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LONDON — Erdem Moralioglu has become the latest designer to take up Livia Firth’s annual Green Carpet Challenge, and the fruit of his labor will be revealed Monday at the Wallace Collection in London.

The designer has created 12 styles — a combination of gowns, day and cocktail dresses — made from lace from his own archives; silks produced by organically farmed worms, or fabrics made from recycled fibers or plastic bottles.

The collection will go on display in a previously shut room at the Wallace Collection, the grand, historic town house that houses Old Master paintings, armor, and French 18th century furniture and porcelain. Erdem said the setting was an inspiration for the collection.

“From the very beginning I found the Wallace Collection itself so inspiring: It has the largest collection of Marie Antoinette’s furniture outside of France and I love the idea of there was so much chinoiserie and all of these amazing damasks,” said the designer.

“Knowing where the collection was going to be shown, I was really inspired by that idea and by creating something that felt really beautiful and timeless.” The designer said his priority was that the collection had “a real human hand, and feels very glamorous and special.”

Among the highlights is a backless, Victorian-style dress with a ruffle spiraling around the skirt and buttons running down the bodice. It’s done in a voile fabric made from eco-silk yarn, and digitally printed with inks free of hazardous chemicals.

There are duchess satin styles made partly from recycled plastic bottles and brocade from Erdem’s archives, and an organic silk and organza dress with cutout shoulders hand-embroidered at Erdem in London.

During the process, Erdem said he was happy to press his textile archives into action: “Often when you create a collection, you have so much leftover fabric,” he said, adding that he got a buzz from “taking things that have been used a few years ago and reintroducing them in an interesting way, taking older fabrics and printing on them. You’re giving new life to them.”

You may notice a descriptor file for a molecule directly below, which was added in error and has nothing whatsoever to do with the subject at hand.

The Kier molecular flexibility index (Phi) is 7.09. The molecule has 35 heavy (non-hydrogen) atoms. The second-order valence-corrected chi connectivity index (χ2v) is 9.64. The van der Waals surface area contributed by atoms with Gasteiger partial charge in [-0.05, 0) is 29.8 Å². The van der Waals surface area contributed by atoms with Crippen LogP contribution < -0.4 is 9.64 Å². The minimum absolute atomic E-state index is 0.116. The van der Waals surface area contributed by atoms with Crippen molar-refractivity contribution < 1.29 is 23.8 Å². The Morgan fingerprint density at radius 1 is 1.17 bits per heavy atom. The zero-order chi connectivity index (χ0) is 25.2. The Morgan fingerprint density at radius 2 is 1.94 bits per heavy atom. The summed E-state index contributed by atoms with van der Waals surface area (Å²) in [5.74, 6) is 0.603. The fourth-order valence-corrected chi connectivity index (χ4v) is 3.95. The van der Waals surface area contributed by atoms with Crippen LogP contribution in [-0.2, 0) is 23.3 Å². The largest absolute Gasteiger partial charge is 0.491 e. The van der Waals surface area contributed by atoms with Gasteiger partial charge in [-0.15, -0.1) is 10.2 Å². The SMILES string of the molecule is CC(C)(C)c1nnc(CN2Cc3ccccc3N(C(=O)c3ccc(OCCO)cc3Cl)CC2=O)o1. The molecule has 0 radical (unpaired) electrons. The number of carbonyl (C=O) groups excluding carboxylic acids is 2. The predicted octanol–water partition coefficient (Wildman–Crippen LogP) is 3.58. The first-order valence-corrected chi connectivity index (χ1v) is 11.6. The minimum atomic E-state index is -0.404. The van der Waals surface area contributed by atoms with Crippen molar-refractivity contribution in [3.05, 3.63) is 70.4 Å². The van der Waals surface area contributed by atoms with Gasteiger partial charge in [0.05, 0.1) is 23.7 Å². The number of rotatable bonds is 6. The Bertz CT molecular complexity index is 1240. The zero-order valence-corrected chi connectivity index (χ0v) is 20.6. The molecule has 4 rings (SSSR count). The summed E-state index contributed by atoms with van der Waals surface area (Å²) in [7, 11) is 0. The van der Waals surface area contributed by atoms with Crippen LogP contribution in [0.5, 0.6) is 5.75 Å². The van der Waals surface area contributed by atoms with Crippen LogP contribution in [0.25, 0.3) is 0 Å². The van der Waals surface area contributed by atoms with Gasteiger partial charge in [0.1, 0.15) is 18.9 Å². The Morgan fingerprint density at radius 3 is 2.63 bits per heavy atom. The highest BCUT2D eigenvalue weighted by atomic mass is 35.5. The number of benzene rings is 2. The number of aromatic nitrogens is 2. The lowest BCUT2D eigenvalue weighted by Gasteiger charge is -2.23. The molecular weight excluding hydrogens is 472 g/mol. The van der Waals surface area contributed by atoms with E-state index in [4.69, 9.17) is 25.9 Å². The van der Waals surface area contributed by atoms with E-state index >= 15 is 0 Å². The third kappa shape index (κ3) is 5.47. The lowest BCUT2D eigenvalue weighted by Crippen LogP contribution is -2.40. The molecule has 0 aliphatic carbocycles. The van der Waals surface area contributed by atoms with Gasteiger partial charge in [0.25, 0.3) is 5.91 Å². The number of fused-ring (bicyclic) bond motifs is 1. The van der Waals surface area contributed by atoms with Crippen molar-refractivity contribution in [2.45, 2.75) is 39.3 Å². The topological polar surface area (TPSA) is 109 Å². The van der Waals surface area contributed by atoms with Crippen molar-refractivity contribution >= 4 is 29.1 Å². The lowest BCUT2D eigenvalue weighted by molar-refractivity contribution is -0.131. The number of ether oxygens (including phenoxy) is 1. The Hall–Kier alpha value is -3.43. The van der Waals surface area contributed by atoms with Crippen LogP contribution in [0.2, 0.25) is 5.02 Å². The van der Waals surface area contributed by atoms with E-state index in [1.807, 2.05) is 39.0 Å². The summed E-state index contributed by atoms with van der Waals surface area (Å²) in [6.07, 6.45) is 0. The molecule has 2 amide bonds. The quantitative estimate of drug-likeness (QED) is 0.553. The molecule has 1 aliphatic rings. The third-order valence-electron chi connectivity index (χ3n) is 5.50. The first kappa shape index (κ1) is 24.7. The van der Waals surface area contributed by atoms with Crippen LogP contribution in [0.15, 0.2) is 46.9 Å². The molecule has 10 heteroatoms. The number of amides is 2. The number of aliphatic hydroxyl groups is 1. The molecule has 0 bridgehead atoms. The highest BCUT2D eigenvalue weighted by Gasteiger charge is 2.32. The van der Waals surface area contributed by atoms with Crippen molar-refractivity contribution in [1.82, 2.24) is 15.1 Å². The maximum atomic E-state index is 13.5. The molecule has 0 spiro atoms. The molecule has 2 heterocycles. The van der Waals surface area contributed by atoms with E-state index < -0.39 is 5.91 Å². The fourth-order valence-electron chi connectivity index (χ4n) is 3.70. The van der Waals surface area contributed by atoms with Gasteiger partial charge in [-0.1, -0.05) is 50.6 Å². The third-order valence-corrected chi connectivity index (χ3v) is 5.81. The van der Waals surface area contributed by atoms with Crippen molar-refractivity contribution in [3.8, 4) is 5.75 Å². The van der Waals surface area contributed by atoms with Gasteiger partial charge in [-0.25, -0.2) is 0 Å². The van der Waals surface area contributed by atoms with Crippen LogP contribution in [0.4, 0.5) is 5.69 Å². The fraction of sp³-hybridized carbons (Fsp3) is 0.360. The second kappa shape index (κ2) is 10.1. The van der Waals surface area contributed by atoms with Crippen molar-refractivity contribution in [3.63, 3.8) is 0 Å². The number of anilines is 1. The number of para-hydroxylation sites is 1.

Monday’s presentation marks Erdem’s return to the Green Carpet fold. He was involved in the original Green Carpet Challenge showcase of five designers two years ago at London Fashion Week and follows Stella McCartney, who created a capsule collection last year. A variety of brands and designers have collaborated on one-off projects with Green Carpet Challenge over the past three years.

Firth, founder of Green Carpet Challenge and creative director of Eco-Age, the brand consultancy that focuses on sustainability, said it wasn’t a big leap for Erdem, who already makes much of his collection in England and works with archive fabrics and eco-friendly printers, to design this collection.

“You don’t buy an Erdem dress and then throw it away or don’t wear it anymore, you buy an Erdem dress and you have it for life. And also whether you’re 18 years old or 70 years old you love Erdem,” she said. “His clothes are so versatile, in a way he is already sustainable fashion: It is what fashion should be, and what it used to be — and hopefully it will become again.”

The collection, which is supported by Mercedes-Benz, will be sold at Barneys New York, Net-a-porter.com, at Erdem’s new stand-alone store at 70 South Audley Street in London and the designer’s Web site. Prices are in line with the designer’s mainline collection.

Erdem’s capsule will have an even longer life in many ways. Inspired by his work for Green Carpet Challenge, even his mannequin supplier for the store has launched an eco-range of mannequins made out of recycled fiber.

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